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Wheelchairs and the Risk of Falls in a Nursing Home

Wheelchairs and the Risk of Falls in a Nursing Home

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Wheelchairs and the Risk of Falls

My brother was recently discharged from a nursing home. I noticed he spent long hours in a wheelchair. There are numerous chairs and devices on the market that fulfill a variety of nursing home resident needs. For example, glider or rocking chairs with vinyl-covered cushions are used with residents who like to rock and have a tendency to fall forward out of a wheelchair or stationary chair.

Recliners without tray tables can be a comfortable alternative to a chair, however, they often require additional cushions to promote correct and comfortable positioning.

Wheelchairs and risk of falls; critical thinking points for the legal nurse consultant or attorney: Were there a variety of chair types, thereby adding customization to patient needs? Analyze the types of chairs purchased by the nursing facility.

Remaining in a reclining position for most of the day will eventually result in the decreased ability to sit up in a wheelchair or straight back chair due to loss of abdominal muscle strength. This will adversely affect the resident’s ability to eat or swallow liquids safely (without aspiration). Treatment of weak abdominal muscles usually requires a process of incrementally reducing the angle of recline over time, and supervision of this process is done by an occupational therapist.

Most nursing home residents spend the majority of the day and early evening hours in a wheelchair. Wheelchairs were originally designed for transport; their sling seats do not provide adequate support for long periods of sitting. Many products are available to adapt the chair to the resident’s seating needs.

If the resident spends more than an hour per day in a wheelchair or hard plastic/wood chair, the chair should, at minimum, have some type of pressure-relieving seat cushion. Anti-tippers applied to the chair will prevent the resident from “flipping” a wheelchair or chair forward or backward.

Other adaptations for the wheelchair include a wedge cushion inserted under the resident’s buttocks and thighs which tilt the resident backward. A wedge seat prevents the resident from sliding forward. Similarly, leaning to the side is corrected with lateral supports or cushions. Stroke victims with hemiplegia (one-sided weakness) are at risk for shoulder subluxation (partial dislocation) if the weakened arm slips off the side of the chair. This can be prevented with devices attached to a wheelchair: an arm trough, elevated armrest, lateral arm support, or half tray. A full tray table is not necessary. A leg panel will prevent legs from falling backward off foot pedals or between calf pads. A head extension can be added to a wheelchair, or other chairs, to help keep the resident’s head erect and promote comfort. Also, “wingback” head extensions will prevent the resident’s head from leaning to one side.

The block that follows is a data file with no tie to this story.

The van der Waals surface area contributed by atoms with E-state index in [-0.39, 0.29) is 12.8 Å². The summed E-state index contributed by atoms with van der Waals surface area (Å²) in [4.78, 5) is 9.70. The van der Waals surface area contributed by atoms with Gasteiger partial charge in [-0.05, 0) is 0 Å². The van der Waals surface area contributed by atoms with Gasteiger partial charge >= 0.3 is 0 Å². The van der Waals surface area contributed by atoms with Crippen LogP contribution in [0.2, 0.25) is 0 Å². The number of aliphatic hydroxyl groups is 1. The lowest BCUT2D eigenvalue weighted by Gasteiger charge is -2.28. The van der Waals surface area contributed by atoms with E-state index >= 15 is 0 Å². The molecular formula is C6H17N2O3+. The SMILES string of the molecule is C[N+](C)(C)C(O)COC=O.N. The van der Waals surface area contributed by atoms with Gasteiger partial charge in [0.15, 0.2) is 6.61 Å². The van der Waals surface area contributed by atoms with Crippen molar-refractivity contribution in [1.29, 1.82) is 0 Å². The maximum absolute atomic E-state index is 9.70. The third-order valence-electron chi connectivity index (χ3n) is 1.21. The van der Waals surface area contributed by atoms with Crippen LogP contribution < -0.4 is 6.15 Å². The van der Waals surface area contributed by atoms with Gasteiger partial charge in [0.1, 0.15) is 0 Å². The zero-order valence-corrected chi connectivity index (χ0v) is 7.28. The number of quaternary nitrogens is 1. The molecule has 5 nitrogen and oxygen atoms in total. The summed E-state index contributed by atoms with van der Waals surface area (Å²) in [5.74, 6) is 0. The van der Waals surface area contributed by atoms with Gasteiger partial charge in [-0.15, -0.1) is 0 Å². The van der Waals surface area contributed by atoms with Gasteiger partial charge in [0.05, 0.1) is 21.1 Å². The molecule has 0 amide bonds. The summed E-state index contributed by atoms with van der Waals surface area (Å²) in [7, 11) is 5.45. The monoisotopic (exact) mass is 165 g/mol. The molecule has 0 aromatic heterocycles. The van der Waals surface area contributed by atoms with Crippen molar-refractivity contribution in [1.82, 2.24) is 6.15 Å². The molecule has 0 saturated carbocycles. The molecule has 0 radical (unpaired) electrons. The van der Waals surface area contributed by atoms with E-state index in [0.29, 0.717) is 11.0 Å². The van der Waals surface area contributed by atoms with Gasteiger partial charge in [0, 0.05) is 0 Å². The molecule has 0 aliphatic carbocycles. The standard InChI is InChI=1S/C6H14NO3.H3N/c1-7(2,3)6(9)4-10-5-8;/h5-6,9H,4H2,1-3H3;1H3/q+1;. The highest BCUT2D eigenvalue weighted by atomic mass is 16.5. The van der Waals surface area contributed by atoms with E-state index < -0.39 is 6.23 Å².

The wheelchair itself can be individually fitted to the resident’s size. For example, pediatric wheelchairs are available for very small residents as are extra-wide chairs for obese or larger residents. “Walking” in the wheelchair (i.e., using feet to propel forward or backward) is easier for some residents than pushing the wheels with their arms. Hemi-height wheelchairs that can be adjusted to the resident’s lower leg length can facilitate pushing the wheelchair with the legs. This adjustment creates safe transport while promoting muscle strengthening exercise to the lower extremities.

Wheelchairs and fall; critical thinking points for the legal nurse consultant or attorney:
Given the patient’s height and body weight, was the chair an appropriate size? If the older adult slides out of the chair, it may be too big or fail to have proper pillow supports. Was the footrest utilized, which can help reduce the chances of slippage from the chair seat? Was the patient wearing shoes or anti-skid slippers while sitting in the chair?

The need for all of the adaptive equipment described can be determined by a physical/occupational therapist, nurse or physiatrist with the attending physician’s orders. Individualized seating, however, is only part of the solution to prevent falls. Residents need regular exercise. No matter how comfortable the chair, residents need to get up periodically. Those unable to move themselves should receive the assistance of the staff in changing positions and, if possible, in standing or walking at least twice a day as part of a rehabilitation or restorative nursing program. Also, because sitting up can be tiresome, residents may need to nap for one to two hours in the early afternoon, depending on their condition.

Some residents will attempt to get up from even the most comfortable chair because of boredom. A stimulating activities program is an important part of a falls prevention program. Also, an activity apron or half tray with an activity board can help to stimulate the resident with dementia.

Med League provides medical expert witnesses to trial lawyers. Please call us at (908)788-8227 or contact us today to discuss your next case.

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